Read more »
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AsiaNANO poster prize winners

Congratulations to the poster prize winners at the Asian Conferene on Nanoscience & Nanotechnology which took place from the 10th – 13th October in Sapporo, Japan. The conference was attended by 330 participants from over 10 different countries. There were 79 oral (31 invited) and 182 poster presentations. Materials Horizons and Nanoscale Horizons provided sponsorship in the form of poster prizes which were handed to the following winners:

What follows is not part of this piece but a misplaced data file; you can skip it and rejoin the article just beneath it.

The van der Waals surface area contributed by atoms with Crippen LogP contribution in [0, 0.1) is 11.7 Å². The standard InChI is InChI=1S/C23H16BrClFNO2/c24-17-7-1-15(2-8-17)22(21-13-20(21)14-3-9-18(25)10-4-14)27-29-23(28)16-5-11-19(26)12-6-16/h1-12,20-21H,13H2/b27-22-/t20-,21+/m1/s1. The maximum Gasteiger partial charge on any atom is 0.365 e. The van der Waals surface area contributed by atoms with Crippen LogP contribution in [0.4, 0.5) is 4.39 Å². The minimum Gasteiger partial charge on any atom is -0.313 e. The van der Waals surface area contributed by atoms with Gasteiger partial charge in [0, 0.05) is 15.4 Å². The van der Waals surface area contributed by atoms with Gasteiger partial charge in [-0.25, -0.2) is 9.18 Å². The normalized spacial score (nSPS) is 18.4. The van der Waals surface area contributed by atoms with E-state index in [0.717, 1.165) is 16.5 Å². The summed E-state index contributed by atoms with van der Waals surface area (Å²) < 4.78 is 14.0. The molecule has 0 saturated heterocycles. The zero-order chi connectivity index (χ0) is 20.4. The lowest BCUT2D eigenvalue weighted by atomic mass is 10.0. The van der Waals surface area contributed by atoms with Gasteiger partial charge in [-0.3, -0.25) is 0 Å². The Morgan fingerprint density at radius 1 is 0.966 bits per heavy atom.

Chee Leng Lay (University of Singapore) for her poster titled: Transformative Two-Dimensional Array Configurations by Geometrical Shape-shifting Protein Microstructures, Ryo Iida (Hokkaido University): Thermoresponsive assembly of gold nanospheres and nanorods, Satoshi Nakamura (Hokkaido University): Immobilization of AuNRs by assistance of a DNA brush and Zhepeng Zhang (Peking University): Direct Chemical Vapor Deposition Growth of MoS2/h-BN van der Waals Heterostructures on Au Foils.

The conference included recent hot topics on chemical and physical aspects of nanostructures as well as their fabrication and characterization technologies with its main focus on revolutionary approaches and results developed newly in nanochemistry and nanomaterials for the last two years. Further information can be found on the website.

Poster prize winners

Poster prize winners with Professor Masahiko Hara of Tokyo Institute of Technology/RIKEN (far left).